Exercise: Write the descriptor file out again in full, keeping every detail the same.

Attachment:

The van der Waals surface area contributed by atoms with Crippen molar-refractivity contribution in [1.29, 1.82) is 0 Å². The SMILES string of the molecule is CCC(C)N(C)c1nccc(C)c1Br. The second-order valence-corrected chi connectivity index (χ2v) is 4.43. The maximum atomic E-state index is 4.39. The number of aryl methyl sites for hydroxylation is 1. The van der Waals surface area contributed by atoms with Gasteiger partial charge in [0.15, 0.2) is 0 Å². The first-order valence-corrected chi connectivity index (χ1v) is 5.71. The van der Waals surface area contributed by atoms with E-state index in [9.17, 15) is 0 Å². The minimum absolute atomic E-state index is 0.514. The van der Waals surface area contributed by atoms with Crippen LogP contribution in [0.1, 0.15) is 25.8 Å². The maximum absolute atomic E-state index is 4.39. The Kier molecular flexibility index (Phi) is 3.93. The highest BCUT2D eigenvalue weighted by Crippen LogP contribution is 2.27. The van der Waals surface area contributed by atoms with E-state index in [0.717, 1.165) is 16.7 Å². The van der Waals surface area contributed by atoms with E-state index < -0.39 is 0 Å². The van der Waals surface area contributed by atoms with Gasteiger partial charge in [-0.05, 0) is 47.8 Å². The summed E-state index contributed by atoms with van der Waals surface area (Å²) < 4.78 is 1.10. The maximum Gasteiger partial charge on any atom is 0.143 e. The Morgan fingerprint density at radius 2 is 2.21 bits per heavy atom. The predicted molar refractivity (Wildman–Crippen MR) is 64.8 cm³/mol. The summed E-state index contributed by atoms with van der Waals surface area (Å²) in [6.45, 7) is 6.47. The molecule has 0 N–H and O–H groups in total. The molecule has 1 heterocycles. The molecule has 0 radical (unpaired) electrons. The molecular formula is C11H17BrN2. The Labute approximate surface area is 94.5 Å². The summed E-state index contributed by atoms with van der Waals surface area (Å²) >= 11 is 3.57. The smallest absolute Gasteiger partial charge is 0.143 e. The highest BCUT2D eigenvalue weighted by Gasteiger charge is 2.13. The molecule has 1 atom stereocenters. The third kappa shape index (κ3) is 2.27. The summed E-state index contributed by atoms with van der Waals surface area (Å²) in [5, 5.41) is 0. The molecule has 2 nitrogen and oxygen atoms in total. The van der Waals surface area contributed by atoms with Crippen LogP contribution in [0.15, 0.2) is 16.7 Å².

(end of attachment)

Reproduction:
The van der Waals surface area contributed by atoms with Crippen molar-refractivity contribution in [1.29, 1.82) is 0 Å². The SMILES string of the molecule is CCC(C)N(C)c1nccc(C)c1Br. The second-order valence-corrected chi connectivity index (χ2v) is 4.43. The maximum atomic E-state index is 4.39. The number of aryl methyl sites for hydroxylation is 1. The van der Waals surface area contributed by atoms with Gasteiger partial charge in [0.15, 0.2) is 0 Å². The first-order valence-corrected chi connectivity index (χ1v) is 5.71. The van der Waals surface area contributed by atoms with E-state index in [9.17, 15) is 0 Å². The minimum absolute atomic E-state index is 0.514. The van der Waals surface area contributed by atoms with Crippen LogP contribution in [0.1, 0.15) is 25.8 Å². The maximum absolute atomic E-state index is 4.39. The Kier molecular flexibility index (Phi) is 3.93. The highest BCUT2D eigenvalue weighted by Crippen LogP contribution is 2.27. The van der Waals surface area contributed by atoms with E-state index in [0.717, 1.165) is 16.7 Å². The van der Waals surface area contributed by atoms with E-state index < -0.39 is 0 Å². The van der Waals surface area contributed by atoms with Gasteiger partial charge in [-0.05, 0) is 47.8 Å². The summed E-state index contributed by atoms with van der Waals surface area (Å²) < 4.78 is 1.10. The maximum Gasteiger partial charge on any atom is 0.143 e. The Morgan fingerprint density at radius 2 is 2.21 bits per heavy atom. The predicted molar refractivity (Wildman–Crippen MR) is 64.8 cm³/mol. The summed E-state index contributed by atoms with van der Waals surface area (Å²) in [6.45, 7) is 6.47. The molecule has 0 N–H and O–H groups in total. The molecule has 1 heterocycles. The molecule has 0 radical (unpaired) electrons. The molecular formula is C11H17BrN2. The Labute approximate surface area is 94.5 Å². The summed E-state index contributed by atoms with van der Waals surface area (Å²) >= 11 is 3.57. The smallest absolute Gasteiger partial charge is 0.143 e. The highest BCUT2D eigenvalue weighted by Gasteiger charge is 2.13. The molecule has 1 atom stereocenters. The third kappa shape index (κ3) is 2.27. The summed E-state index contributed by atoms with van der Waals surface area (Å²) in [5, 5.41) is 0. The molecule has 2 nitrogen and oxygen atoms in total. The van der Waals surface area contributed by atoms with Crippen LogP contribution in [0.15, 0.2) is 16.7 Å².